Modi led occupation regime indifferent to growing number of cancer patients in IIOJK

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Srinagar : In Indian illegally occupied Jammu and Kashmir, Modi led Indian occupation regime is indifferent to the increasing number of cancer patients in the territory.
IIOJK has been witnessing a surge in number of cancer patients with data showing that there are 26,366 patients affected by the disease. In Kashmir alone, according to a study titled `Epidemiology of Cancers in Kashmir: An Analysis of Hospital Data’ by doctors Mariya A Qureshi and others, stomach cancer cases were the most, followed by colorectal cancer (16.4%) and lung cancer (13.2%). Between 2010 and 2016, the number of cancer cases at Soura Medical Institute increased from 1,400 to 4,300.
Experts said that decades after the diagnosis and treatment of cancer was developed, Kashmir is still far away from treating the terminal disease in an effective way. And this is not because of lack of capable doctors, but because of lack of infrastructure, both in private and public sector hospitals, the reason being the Modi regime’s indifferent attitude to the health of the Kashmiri people.
About 21,000 patients have died due to cancer since 2018, with 6,800 patients in 2018, 700 in 2019, and nearly 7,200 in 2020, the study found.
Why people are dying of cancers in Jammu and Kashmir, Dr Sameer Koul, an oncologist with over three decades of experience in treating cancer patients, said that the recovery rate is low in J&K because the diagnosis happens at a later stage of cancer, when the treatment remains mostly ineffective. He said that 80 percent of cancers are detected at late stages.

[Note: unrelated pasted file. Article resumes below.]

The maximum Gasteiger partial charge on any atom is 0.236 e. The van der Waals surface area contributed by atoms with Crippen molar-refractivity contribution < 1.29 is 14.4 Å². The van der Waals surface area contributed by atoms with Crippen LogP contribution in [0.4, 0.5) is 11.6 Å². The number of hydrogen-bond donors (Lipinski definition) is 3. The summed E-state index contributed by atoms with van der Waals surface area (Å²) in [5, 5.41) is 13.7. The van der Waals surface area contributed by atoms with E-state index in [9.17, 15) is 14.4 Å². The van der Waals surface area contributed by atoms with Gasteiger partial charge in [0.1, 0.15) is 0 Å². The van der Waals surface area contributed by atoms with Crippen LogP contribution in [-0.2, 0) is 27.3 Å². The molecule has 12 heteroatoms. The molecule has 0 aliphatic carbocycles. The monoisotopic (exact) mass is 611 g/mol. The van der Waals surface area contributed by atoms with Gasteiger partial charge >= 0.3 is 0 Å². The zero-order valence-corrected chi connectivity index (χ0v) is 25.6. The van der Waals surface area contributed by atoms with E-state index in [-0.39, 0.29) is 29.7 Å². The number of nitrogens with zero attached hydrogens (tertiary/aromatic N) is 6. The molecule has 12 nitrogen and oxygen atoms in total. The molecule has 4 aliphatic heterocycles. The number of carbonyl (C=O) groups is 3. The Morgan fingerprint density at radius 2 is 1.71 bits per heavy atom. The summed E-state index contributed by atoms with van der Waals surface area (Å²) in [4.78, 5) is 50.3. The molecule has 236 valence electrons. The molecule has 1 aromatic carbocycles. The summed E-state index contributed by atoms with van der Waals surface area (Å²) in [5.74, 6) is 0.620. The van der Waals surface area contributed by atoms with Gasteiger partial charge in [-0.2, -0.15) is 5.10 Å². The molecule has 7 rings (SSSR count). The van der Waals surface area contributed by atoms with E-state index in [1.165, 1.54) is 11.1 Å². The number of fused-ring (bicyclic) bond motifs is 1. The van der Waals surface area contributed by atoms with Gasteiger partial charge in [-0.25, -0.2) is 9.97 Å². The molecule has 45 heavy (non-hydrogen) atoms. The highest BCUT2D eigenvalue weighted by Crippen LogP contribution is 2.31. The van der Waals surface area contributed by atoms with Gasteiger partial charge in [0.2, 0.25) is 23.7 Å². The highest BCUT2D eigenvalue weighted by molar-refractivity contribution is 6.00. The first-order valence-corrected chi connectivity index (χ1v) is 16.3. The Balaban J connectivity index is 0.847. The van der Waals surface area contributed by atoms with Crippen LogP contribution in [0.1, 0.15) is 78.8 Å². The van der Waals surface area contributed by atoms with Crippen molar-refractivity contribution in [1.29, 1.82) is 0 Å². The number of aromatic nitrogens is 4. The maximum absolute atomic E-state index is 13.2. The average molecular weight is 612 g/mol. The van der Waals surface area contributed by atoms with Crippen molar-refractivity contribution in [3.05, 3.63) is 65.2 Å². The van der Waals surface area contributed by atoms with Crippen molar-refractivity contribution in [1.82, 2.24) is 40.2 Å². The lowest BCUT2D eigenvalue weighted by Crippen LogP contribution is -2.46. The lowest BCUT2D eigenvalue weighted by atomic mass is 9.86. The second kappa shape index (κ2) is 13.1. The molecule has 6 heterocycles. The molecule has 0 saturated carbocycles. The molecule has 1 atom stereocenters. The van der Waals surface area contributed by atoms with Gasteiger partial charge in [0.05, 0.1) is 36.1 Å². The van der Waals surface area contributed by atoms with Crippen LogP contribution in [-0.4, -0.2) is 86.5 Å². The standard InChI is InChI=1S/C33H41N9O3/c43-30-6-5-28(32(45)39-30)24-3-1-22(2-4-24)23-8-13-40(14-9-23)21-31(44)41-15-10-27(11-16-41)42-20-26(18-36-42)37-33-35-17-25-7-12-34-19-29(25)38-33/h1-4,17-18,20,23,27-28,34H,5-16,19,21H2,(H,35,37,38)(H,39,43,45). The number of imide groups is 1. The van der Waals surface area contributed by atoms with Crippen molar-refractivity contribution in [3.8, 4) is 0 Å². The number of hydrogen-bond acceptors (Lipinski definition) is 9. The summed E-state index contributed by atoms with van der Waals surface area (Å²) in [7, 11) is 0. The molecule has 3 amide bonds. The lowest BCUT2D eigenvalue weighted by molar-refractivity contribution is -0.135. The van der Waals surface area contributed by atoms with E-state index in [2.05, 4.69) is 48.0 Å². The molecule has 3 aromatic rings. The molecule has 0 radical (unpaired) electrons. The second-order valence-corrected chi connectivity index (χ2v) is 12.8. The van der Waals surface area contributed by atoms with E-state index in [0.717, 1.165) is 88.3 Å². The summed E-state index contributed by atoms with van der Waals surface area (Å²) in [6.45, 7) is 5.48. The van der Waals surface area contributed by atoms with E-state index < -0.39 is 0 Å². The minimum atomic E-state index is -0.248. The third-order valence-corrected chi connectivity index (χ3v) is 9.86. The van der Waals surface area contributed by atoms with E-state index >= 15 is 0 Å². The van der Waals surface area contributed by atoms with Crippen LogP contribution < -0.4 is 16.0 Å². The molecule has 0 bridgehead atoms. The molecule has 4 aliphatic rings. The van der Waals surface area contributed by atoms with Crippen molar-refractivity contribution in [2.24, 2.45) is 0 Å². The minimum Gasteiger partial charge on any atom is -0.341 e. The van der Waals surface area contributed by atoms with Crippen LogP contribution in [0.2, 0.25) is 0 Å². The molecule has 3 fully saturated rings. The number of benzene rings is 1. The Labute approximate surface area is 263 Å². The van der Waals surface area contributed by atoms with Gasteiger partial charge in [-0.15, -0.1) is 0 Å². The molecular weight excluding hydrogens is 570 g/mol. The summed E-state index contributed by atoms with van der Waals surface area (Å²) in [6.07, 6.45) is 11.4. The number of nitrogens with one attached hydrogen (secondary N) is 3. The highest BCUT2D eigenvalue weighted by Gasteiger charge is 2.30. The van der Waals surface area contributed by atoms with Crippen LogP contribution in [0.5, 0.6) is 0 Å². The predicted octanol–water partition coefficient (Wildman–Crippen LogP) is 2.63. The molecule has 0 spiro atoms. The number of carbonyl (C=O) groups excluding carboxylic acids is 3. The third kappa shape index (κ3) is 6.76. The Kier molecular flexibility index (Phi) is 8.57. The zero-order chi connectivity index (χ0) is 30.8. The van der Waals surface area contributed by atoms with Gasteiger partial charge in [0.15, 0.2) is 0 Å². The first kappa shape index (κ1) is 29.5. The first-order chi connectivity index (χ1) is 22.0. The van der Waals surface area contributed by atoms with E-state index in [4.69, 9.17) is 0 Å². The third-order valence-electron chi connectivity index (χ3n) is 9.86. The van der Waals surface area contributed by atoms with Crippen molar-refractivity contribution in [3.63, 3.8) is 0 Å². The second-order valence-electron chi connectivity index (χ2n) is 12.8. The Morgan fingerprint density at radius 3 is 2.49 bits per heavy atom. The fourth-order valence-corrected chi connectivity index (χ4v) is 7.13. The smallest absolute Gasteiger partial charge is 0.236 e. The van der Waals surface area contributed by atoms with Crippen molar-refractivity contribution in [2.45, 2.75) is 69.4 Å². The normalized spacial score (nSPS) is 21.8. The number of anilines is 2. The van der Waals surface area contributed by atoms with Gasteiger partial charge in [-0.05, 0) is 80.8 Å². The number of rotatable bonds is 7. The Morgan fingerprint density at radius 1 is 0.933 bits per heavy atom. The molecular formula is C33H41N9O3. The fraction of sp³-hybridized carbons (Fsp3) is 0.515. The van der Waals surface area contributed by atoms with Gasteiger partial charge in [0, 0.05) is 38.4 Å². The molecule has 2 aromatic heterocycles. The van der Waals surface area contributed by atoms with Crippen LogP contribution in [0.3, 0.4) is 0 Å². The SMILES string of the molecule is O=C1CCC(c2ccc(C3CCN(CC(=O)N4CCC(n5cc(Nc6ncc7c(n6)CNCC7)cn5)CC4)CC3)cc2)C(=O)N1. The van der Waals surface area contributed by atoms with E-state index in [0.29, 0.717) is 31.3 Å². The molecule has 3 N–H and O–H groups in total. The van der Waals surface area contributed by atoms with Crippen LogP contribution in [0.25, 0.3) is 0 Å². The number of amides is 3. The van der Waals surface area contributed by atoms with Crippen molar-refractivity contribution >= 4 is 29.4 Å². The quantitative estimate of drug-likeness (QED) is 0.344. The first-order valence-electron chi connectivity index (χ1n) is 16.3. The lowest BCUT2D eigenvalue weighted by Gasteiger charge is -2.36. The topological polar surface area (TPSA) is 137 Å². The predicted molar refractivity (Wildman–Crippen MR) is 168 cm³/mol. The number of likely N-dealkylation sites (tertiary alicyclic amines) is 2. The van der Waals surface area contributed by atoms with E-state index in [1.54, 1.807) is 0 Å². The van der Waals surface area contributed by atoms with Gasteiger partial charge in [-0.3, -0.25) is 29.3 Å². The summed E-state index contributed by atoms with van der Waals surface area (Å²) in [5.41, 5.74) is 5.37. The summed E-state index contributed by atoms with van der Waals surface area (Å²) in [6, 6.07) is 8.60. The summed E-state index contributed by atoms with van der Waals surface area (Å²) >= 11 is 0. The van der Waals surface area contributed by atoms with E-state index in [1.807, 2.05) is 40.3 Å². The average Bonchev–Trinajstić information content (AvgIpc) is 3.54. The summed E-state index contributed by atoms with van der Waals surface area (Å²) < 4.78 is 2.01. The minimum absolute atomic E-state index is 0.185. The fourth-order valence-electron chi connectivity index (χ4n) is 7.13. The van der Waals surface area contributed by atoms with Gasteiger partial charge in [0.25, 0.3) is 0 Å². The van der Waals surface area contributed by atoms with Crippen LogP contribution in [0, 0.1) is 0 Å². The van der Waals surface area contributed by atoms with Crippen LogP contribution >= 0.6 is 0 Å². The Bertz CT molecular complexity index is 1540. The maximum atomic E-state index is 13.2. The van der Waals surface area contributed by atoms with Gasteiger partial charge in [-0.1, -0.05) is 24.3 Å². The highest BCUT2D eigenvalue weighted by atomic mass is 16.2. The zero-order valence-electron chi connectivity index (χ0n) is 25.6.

“If the diagnosis of cancer happens at the earlier stage, the recovery rate gets better. Here patients come when they are mostly at the third stage of the cancer. They should have been diagnosed earlier, which is possible only when there is preventive oncology. It is at this stage when the disease can be found and treated. But that does not happen in Kashmir,” he said.
Besides diagnosis, according to Dr Koul, the lack of facilities is another issue. “We have PET scans but they are not enough to meet the patient load. Soura hospital and Government Medical College are not able to keep up and people have to wait for treatment. This proves dangerous,” said the senior oncologist.
A growing number of cancer cases has been reported from three districts of north Kashmir: Baramulla, Kupwara and Bandipora. The three districts have recorded a total of 21 percent of cancer patients in Kashmir division, according to a population-based cancer registry available at Soura Medical Institute. But there is no facility for treating such patients at a dedicated oncology department at Government Medical College Baramulla.

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